A coworker just sent a link to me, to today's Fresh Air interview with soul singer Sharon Jones. I'll admit that I hadn't heard of Sharon Jones, or her band The Dap-Kings, before today. But I'm glad I know about her now. Jones was diagnosed with stage II pancreatic cancer in 2013. She had major surgery followed by chemotherapy, but the cancer came back again. She's now back in chemo treatment, but continuing to work hard as a musician, recording and performing, even with her trademark energy and stage presence. There's a new documentary about her, Miss Sharon Jones!, directed by Barbara Kopple.
Although our pancreatic cancer diagnoses are different (and every person's cancer is different), many of Jones's experiences resonate with me. Terry Gross mentions a scene in the film when Jones forgot a few lines while performing. She told the audience she had chemo brain, and Gross says they were all totally with her, accepting and patient. I know that my friends, family, and coworkers feel the same way if I mention that I have chemo brain, but that doesn't ease my self-consciousness about it.
Despite what some doctors still say, chemo brain is real. It's memory loss, it's confusion and difficulty focusing. It makes me feel, in a very real and very personal way, that I am losing bits of my brain every day. I have always been very intellectual and analytical, and I'm not too humble to say that I'm smart. But in the last several months, I can feel that slipping away from me. Shortly after I started chemo in February, I realized that time had started passing differently for me. Sitting in my favorite armchair, reading, watching TV, or just being, I would look up from my dazed reverie and realize it was hours later than I thought. At other times, I would feel each minute repeating over and over, dragging on, but not as though I was bored or antsy. I just had no consistent sense of time anymore. Time was slipping and retreating, then coming back to catch me unawares.
Now, feeling older than I should at 30, I find myself standing in the middle of another room in the house, with no idea what I'm doing there. I think of something I need to do while I'm doing something else, then immediately forget the remembered task once I finish the task at hand. Sometimes I have to think of the same simple thing many times before I remember to actually do it. Just yesterday, I went to work with my husband's keys in my handbag without realizing it. The night before, when we came home together from a doctor appointment, he left his keys in the front door while he greeted our dog. I remember pulling the keys out of the lock, but I have literally no memory of what happened after that or how they got inside my bag. Whatever happened, apparently I immediately forgot.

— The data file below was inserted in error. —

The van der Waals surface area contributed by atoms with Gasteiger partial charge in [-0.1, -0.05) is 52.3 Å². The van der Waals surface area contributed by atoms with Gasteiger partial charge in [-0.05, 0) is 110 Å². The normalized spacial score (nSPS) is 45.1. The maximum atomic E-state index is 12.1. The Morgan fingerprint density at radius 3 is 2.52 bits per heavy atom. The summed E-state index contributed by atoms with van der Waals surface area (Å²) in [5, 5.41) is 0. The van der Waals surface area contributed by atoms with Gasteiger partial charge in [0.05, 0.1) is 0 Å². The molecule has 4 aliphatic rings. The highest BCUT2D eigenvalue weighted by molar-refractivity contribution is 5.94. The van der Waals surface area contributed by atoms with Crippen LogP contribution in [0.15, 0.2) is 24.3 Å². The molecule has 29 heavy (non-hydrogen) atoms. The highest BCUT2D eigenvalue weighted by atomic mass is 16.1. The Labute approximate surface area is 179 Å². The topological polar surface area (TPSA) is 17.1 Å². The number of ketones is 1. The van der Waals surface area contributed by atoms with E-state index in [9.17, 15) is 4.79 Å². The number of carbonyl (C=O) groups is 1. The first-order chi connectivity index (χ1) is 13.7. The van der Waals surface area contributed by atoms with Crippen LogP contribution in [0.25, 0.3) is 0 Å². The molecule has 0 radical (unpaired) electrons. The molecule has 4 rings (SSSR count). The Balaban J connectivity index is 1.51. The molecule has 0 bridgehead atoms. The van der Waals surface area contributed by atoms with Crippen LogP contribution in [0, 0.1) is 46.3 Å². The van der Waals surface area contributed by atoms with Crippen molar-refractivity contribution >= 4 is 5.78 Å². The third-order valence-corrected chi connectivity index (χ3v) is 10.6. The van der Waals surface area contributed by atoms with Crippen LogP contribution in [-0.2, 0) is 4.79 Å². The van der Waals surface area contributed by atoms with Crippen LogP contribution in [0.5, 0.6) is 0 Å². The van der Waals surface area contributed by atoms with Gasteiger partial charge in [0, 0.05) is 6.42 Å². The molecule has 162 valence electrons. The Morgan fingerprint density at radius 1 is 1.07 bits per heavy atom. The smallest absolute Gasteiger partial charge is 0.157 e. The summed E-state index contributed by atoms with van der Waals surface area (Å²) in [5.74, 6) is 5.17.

And I used to be very skilled at multitasking and time management. I used to be able to engage in highly abstract discussions of philosophy and critical theory. Now I have to stretch my brain to stay focused on one simple work task for any extended period of time. And after thinking hard, I often feel tired and headache-y, like I've been squinting at a tiny screen for days on end. I hate having chemo brain.
Jones also mentions in the interview that when she's on stage, the pain is gone, because the energy she gets from performing either masks or relieves it. But she often has to pay for it soon after, maybe even right when she steps off the stage. I certainly know this phenomemon, since I often become unaware of my pain when I'm busy at work or focused on some kind of physical activity. Sometimes I can distract myself from my pain with focused mental activity, but the physical kind seems more effective. Of course, I can't always do physical activity, depending on my pain and other symptoms, but when I can, I often notice somewhere in the middle of things that I can't feel any pain. For example, earlier this week I presented story time at my branch. I had to move furniture to make room for the program on the floor, and then set up my carpet squares, flannelboard, and display books. During my set-up, I had pain off and on, but during the story time itself, as I sat on the floor and projected my voice and jumped and danced around with shakers, I couldn't feel a thing. Within a few minutes after finishing the program, though, as I was packing up and rearranging the furniture, it all came roaring back. And for the rest of the day, I certainly felt the effects of that intense physical activity, as distracting and enjoyable as it was.
At another point in the interview, Jones describes how cancer has changed her. She notes that her hair is gone and her energy is not the same, so when she performs now, she feels like she's a different person. I completely understand what she means. Cancer can't help but change who you are, in superficial details and, I think, in some fundamental way. But they're not all bad changes. Maybe cancer makes you more mindful, more appreciative, better at prioritizing and saying no. Maybe cancer makes you stronger, as our society loves to believe. Maybe cancer makes you a softer, calmer person. But really, no matter what you do, as Sharon Jones says, "the cancer is here."